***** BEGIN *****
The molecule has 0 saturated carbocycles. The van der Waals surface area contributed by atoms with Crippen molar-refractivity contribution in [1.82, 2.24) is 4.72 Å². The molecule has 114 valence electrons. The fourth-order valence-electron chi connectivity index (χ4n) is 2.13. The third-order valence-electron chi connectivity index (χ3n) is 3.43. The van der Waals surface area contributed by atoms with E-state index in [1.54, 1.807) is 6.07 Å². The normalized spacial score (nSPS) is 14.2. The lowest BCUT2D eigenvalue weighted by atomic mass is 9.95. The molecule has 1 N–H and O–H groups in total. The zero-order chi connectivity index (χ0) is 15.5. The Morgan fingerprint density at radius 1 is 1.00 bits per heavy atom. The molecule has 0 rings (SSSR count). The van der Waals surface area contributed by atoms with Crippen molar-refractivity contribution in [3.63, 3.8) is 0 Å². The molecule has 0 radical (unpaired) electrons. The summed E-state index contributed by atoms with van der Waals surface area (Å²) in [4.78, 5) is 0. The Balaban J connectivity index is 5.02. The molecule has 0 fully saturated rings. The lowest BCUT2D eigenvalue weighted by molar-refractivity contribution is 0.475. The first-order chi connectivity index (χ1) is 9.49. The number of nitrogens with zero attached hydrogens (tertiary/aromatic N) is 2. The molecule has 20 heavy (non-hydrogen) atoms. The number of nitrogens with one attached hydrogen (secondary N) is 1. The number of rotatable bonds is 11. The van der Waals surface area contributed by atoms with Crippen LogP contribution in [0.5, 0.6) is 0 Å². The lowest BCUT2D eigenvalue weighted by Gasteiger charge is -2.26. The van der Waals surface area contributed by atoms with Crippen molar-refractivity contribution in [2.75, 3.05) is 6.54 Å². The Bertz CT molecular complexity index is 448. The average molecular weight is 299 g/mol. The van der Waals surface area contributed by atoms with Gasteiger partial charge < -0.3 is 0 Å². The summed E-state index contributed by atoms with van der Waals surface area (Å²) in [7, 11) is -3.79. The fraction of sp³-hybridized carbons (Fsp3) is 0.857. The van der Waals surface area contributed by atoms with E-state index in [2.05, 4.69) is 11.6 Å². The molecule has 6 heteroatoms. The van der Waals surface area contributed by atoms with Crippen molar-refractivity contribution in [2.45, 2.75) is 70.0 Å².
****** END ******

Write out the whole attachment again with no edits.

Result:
The molecule has 0 saturated carbocycles. The van der Waals surface area contributed by atoms with Crippen molar-refractivity contribution in [1.82, 2.24) is 4.72 Å². The molecule has 114 valence electrons. The fourth-order valence-electron chi connectivity index (χ4n) is 2.13. The third-order valence-electron chi connectivity index (χ3n) is 3.43. The van der Waals surface area contributed by atoms with E-state index in [1.54, 1.807) is 6.07 Å². The normalized spacial score (nSPS) is 14.2. The lowest BCUT2D eigenvalue weighted by atomic mass is 9.95. The molecule has 1 N–H and O–H groups in total. The zero-order chi connectivity index (χ0) is 15.5. The Morgan fingerprint density at radius 1 is 1.00 bits per heavy atom. The molecule has 0 rings (SSSR count). The van der Waals surface area contributed by atoms with Crippen molar-refractivity contribution in [3.63, 3.8) is 0 Å². The molecule has 0 radical (unpaired) electrons. The summed E-state index contributed by atoms with van der Waals surface area (Å²) in [4.78, 5) is 0. The Balaban J connectivity index is 5.02. The molecule has 0 fully saturated rings. The lowest BCUT2D eigenvalue weighted by molar-refractivity contribution is 0.475. The first-order chi connectivity index (χ1) is 9.49. The number of nitrogens with zero attached hydrogens (tertiary/aromatic N) is 2. The molecule has 20 heavy (non-hydrogen) atoms. The number of nitrogens with one attached hydrogen (secondary N) is 1. The number of rotatable bonds is 11. The van der Waals surface area contributed by atoms with Crippen LogP contribution in [0.5, 0.6) is 0 Å². The lowest BCUT2D eigenvalue weighted by Gasteiger charge is -2.26. The van der Waals surface area contributed by atoms with Crippen molar-refractivity contribution in [2.75, 3.05) is 6.54 Å². The Bertz CT molecular complexity index is 448. The average molecular weight is 299 g/mol. The van der Waals surface area contributed by atoms with Gasteiger partial charge < -0.3 is 0 Å². The summed E-state index contributed by atoms with van der Waals surface area (Å²) in [7, 11) is -3.79. The fraction of sp³-hybridized carbons (Fsp3) is 0.857. The van der Waals surface area contributed by atoms with E-state index in [2.05, 4.69) is 11.6 Å². The molecule has 6 heteroatoms. The van der Waals surface area contributed by atoms with Crippen molar-refractivity contribution in [2.45, 2.75) is 70.0 Å².